Mourning Dr Jamil Zogheib: Lebanon’s Stephen Hawking

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TV host Karen Boustany’s interview with Dr. Jamil Zogheib went viral as thousands were touched by his life story. Friend and colleague Dr. Kamal Kallab, left. (Supplied photo)
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Karen Boustany worked with ‘Dr. Jamil’ on projects including a documentary. (Supplied photo)
Updated 14 May 2019

Mourning Dr Jamil Zogheib: Lebanon’s Stephen Hawking

  • Left paralyzed by a neurological illness, Dr. Jamil Zogheib worked tirelessly to raise awareness of the disease before his death this week
  • While the average survival period for ALS is five to seven years, Zogheib’s resilient faith and hopeful view on life allowed him to live for 10 years

DUBAI: Dr. Jamil Zogheib was not just a regular Lebanese pediatrician. He was also a fighter, who despite being hit by amyotrophic lateral sclerosis (ALS) in 2008, wrote books using a special device that allowed him to communicate with his eyes, much like the theoretical physicist Stephen Hawking.

Hawking also had ALS, also known as Lou Gehrig’s disease, the neuromuscular disorder affects the nerve cells and spinal cord progressively, leading to the paralysis of the muscles.

Zogheib, who became permanently paralyzed after contracting the disease, died on Monday from complications resulting from the illness.

“From the first time I met him and he looked at me with his eyes, I felt that we had a bond that would last forever,” said Karen Boustany, a friend and TV host who worked with Zogheib. “It was a mutual, positive energy.”

When she first interviewed him for her show in Lebanon, the clip went viral as thousands across Lebanon were touched by his story. Instead of allowing himself to surrender to paralysis, Zogheib, who has three children, used a special device to communicate with his eyes, enabling him to write a total of 10 books.

Zogheib with his daughter. (Supplied photo)

His first book, “Ma Vie, Mon Histoire” (“My Life, My Story”), tells the tale of his disease. His second was named “Le Medecin des Ames Perdues” (“The Doctor of Lost Souls”). In his books, he offers a message of hope, while struggling against the illness. 

Boustany was so moved that she made a documentary about him, entitled “Jamil, A Flying Soul.”

“I used to go to visit him all the time,” she recalled. “I took my family, and we became friends, but every time I would come, we would plan projects. We were both the brain, but I was the physical energy, because he couldn’t do it. He was truly the wind beneath my wings.”

She felt she had become his messenger in spreading awareness about the disease and its treatment. “He changed my life,” she said. “He even knew his 10th book would be his last, as he named it ‘La Derniere Page’ (‘The Final Page’). He was in love with life, and he didn’t want to die, always hoping to find a cure.”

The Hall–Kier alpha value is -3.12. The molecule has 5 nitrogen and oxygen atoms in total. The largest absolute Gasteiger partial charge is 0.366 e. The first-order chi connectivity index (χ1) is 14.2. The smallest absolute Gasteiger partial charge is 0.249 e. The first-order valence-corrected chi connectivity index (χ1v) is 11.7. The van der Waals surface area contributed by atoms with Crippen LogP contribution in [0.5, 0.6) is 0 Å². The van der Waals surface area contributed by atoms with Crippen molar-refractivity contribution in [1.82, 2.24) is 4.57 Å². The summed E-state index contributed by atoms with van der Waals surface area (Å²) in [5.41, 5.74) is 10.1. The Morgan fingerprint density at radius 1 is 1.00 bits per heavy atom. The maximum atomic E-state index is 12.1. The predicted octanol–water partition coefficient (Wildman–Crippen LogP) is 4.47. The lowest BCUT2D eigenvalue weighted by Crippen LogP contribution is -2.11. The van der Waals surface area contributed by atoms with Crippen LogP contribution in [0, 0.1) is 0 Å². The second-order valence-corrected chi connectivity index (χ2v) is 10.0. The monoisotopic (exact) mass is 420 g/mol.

Their partnership generated a number of projects, pushing Zogheib to fight for his life even further. In 2015, they established the Lebanese ALS Association, of which Boustany became president.

“He wanted to spread awareness about the disease, because it’s not well known, as it’s not widespread,” she explained. “It was like cancer was 50 years ago — now it’s becoming more common and you can find more cases, but 10 to 15 years ago, it was still an ‘orphan disease.’ Not many people had it, and you don’t have people investing to find a cure.”

The association worked wonders, supporting 100 ALS patients across Lebanon in every possible way — psychologically, medically, socially and financially. Together, they created the ALS Day, a family day on the first Sunday of every September when people from all around the country spend time together while playing games over lunch.

As a public figure, Boustany was also able to invite a number of celebrities to share the special day, now in its fourth year, with patients and their families. “It was so beautiful,” she said. “It was like a festival, and it made them all truly feel like a part of society.”

A gala dinner in Dubai, with Zogheib’s presence, helped to raise funds in 2105, followed by the first ALS medical conference in Lebanon in 2016. Zogheib received standing ovations as one of the most celebrated men in both countries.

In January 2018, Lebanese President Michel Aoun visited Zogheib at home after hearing about his story.

“It is the death of a king,” Boustany said fighting back tears. “He was always ready, always dreaming and ready to fulfil his dream. His body or disease never held him back. He had such an energy, such a strong brain, he was a genius and you could feel his soul through his eyes — he had amazing eyes. He used to look at me, and
I could understand everything he wanted without even telling me.” 

Boustany wished to pay tribute to him and his incredible story. “I took Dr. Jamil like my soulmate, and everything I wanted to do for myself, I would do for him,” she said. “Today, I am happy that I did all this when he was alive, because you usually honor a person after his death, which isn’t OK. He is a lesson of life, he was my mentor, and he changed my life.”

Zogheib touched the lives of many. Dr. Kamal Kallab was one of them. A neurologist and president of the scientific committee of the ALS Association, Kallab was Zogheib’s senior when he was still a medical student.

“Later on, we worked together — we had to see patients together and manage them together,” Kallab said. “When he was diagnosed with ALS, I wasn’t surprised by his capacity to go beyond any obstacle. I always knew him as the most enthusiastic person, and the word impossible didn’t exist for him. He was always this way.”

When the disease struck Zogheib, he turned to Kallab for advice. “He knew what it was and what his future held,” he explained. “I remember he told me, ‘I am not afraid, I can cope with it, just be frank with me.’ Patients like these in our professional life are a hallmark — we always remember these outstanding personalities.”

Dr. Kamal Kallab, Dr. Jamil Zogheib's friend and colleague. (Supplied photo)

Kallab followed him regularly as he started to fight against the inevitable handicap. “In this disease, the handicap is progressive,” he said. “It’s the kind of disease where we are never better than before. It worsens over time, slowly, and without any improvement. Just imagine a person who has this disease, who is a clever doctor and knows what he will be facing in a few years.”

While the average survival period for ALS is five to seven years, Zogheib’s resilient faith and hopeful view on life allowed him to live for 10 years.